As children return to school this week, we can look back on another great summer of reading.
Summer is always one of my favourite times in a public library – the place is hopping with happy summer readers of all ages! Every week, thousands of children come in for stickers, stamps, encouragement – and more books.
Don’t get me wrong. Children frequent the library throughout the school year, when they are attending story times and other programs, visiting with their classes, seeking help with homework, meeting friends, using the computers, and picking up books to read or videos to watch. Families and children account for about one third of our use, and we consider children’s services, programs and collections a vital and exciting aspect of our work. Continue reading
On Thursday, May 12, North Vancouver District Public Library was proud to deliver a panel presentation, Under the Hood: Honest Stories of Disruptive Change in a Public Library, at the BC Libraries Conference held in Richmond, BC.
In alignment with the conference theme of Disrupt and Transform, this presentation describes the transformative process that started when I became chief librarian for North Vancouver District Public Library in 2013, and illustrates it with personal stories of change from seven staff members and one super-engaged patron.
I cannot describe just how proud I am of the NVDPL staff and how they have flourished in the delivery of their professional library services. The North Van community is incredibly fortunate to have such dedicated, talented and caring professionals to serve their access to knowledge that will enhance and improve their lives and support community connectedness. I am humbled to work with such committed and compassionate human beings.
All of our presentation notes are posted here, starting with my portion of the presentation, which set the stage for the personal stories that follow. Staff spoke honestly and passionately about their experiences during this time of organizational change, from many different areas of the library: circulation, collections, adult programming, community connections, and systems. Their speaking notes are linked below.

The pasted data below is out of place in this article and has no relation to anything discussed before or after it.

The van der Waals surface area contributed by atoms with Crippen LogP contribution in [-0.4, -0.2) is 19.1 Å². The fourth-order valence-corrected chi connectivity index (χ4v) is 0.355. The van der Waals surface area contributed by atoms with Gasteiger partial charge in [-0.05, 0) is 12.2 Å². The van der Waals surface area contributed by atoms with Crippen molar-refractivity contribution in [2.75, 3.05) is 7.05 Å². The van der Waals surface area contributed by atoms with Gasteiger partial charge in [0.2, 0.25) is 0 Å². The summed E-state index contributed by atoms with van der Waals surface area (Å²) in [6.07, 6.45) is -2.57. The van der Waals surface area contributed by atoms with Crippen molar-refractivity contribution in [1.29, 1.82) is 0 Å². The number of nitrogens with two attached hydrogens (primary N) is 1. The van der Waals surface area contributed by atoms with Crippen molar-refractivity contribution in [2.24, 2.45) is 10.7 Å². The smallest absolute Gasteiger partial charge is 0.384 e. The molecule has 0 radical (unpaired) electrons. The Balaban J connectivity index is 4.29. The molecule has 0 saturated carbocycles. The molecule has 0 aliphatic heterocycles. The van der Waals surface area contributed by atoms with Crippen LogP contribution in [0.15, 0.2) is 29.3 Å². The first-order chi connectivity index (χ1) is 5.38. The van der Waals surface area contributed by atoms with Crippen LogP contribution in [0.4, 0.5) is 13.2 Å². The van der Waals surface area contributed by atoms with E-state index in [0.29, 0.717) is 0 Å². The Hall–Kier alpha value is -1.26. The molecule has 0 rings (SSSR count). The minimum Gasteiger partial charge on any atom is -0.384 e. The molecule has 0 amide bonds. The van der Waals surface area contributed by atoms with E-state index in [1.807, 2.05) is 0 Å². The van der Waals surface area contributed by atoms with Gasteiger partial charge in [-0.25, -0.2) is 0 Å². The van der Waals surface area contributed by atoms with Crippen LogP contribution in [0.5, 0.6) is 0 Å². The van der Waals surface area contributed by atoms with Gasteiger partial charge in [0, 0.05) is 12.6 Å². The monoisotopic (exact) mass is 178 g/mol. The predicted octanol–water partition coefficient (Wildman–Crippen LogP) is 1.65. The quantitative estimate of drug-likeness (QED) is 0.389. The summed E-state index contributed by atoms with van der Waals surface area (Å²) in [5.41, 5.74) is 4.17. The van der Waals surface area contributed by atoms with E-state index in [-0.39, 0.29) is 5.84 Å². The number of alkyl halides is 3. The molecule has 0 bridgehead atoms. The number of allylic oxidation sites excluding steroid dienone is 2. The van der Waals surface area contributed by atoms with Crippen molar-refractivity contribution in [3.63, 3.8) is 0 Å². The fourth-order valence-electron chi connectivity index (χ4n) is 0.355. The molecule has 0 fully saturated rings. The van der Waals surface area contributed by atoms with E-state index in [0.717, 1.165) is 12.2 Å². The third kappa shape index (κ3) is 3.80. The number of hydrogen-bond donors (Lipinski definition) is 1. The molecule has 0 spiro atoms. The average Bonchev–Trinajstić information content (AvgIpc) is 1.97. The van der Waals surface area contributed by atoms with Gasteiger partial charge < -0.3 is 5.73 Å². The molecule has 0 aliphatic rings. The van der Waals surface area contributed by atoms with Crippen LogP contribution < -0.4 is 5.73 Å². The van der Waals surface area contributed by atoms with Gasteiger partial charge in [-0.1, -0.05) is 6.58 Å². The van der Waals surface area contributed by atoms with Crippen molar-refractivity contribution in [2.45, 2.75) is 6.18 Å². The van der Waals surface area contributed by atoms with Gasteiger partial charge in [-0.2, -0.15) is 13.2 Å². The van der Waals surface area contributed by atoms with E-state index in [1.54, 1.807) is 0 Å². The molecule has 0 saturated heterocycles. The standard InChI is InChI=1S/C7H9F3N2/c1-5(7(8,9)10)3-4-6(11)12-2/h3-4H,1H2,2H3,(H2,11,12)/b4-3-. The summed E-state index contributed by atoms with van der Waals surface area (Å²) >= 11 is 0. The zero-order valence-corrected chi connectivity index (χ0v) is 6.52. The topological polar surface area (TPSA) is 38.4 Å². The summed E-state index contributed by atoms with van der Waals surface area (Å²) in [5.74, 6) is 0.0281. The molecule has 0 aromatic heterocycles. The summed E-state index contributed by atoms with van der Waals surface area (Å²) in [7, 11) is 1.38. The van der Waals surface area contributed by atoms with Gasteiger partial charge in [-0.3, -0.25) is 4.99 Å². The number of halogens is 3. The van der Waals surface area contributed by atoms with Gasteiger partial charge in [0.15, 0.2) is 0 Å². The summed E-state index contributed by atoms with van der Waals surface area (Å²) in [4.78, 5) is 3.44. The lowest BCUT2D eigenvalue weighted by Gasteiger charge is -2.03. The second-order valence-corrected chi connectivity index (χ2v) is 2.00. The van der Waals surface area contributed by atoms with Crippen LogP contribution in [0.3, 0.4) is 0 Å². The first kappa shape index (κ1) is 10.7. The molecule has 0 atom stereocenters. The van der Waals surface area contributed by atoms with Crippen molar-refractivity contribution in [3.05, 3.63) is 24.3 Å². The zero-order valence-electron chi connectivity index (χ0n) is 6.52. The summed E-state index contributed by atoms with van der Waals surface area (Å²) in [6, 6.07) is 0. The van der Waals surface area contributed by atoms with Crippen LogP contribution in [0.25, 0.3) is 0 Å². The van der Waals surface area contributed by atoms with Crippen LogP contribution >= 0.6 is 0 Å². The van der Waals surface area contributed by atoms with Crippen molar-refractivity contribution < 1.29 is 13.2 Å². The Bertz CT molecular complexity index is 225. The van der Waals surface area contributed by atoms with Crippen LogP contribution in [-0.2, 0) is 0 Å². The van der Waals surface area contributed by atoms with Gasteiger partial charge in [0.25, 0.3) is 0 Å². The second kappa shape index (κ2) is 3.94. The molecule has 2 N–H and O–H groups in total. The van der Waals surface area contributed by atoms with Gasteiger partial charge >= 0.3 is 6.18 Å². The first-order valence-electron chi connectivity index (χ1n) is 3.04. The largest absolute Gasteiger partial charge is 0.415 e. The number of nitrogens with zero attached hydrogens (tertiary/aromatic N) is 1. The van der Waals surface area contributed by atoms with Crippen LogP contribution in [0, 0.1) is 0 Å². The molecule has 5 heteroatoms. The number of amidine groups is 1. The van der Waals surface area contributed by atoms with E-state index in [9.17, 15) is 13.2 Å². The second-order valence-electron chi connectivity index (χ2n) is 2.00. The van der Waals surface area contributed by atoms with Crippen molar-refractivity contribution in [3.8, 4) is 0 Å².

We were also delighted to include in our panel one of our super engaged patrons!
Recently, I read and summarized the book, Bad Leadership, by Barbara Kellerman, for the Actionable Book Club. It’s certainly not a pleasant experience to dwell on the dark side of life; in most situations, we tend to think it’s better to talk about the positive examples. Kellerman’s book gives clear examples of what bad leadership looks like and where it can take an organization. At best, bad leadership results in inertia. At worst, complete disaster for an organization, with ripple effects of destroyed lives and careers.
Michael Shoop, management consultant and a former government colleague, has a strong interest in understanding toxic work environments. He and I have had a few occasions over the years to discuss the damaging effects of bad leadership, and the pain and destruction a toxic personality can cause within an organization. Recently, I mentioned to him that I was reading Kellerman’s Bad Leadership book. After some discussion, Shoop and I agreed that while Kellerman’s book was useful, it leaves one wondering about what to do about it. As Shoop so colourfully puts it “It’s good, but it doesn’t help you find a way out of the swamp!”.
We hear so much about leadership lately. Lots of books, courses, programs, articles, speakers, conferences, consultants and many other resources are available to inspire leaders to be their best. I’m a big supporter of leadership development at all levels in an organization – any organization. In many cases, the underlying message is about self-reflective practice; the more one is aware of oneself and others, the more effective one’s leadership can be.
That said, not every leader is in a management position. Leadership as a topic has become fashionable. One hears so little of management training any more; it’s just not sexy. But the reality is that we need managers who can lead, and leaders who can manage. Sexy or not, both mindsets and skillsets are needed. Jim March of the Stanford Business School put it: “Leadership involves plumbing as well as poetry”. Continue reading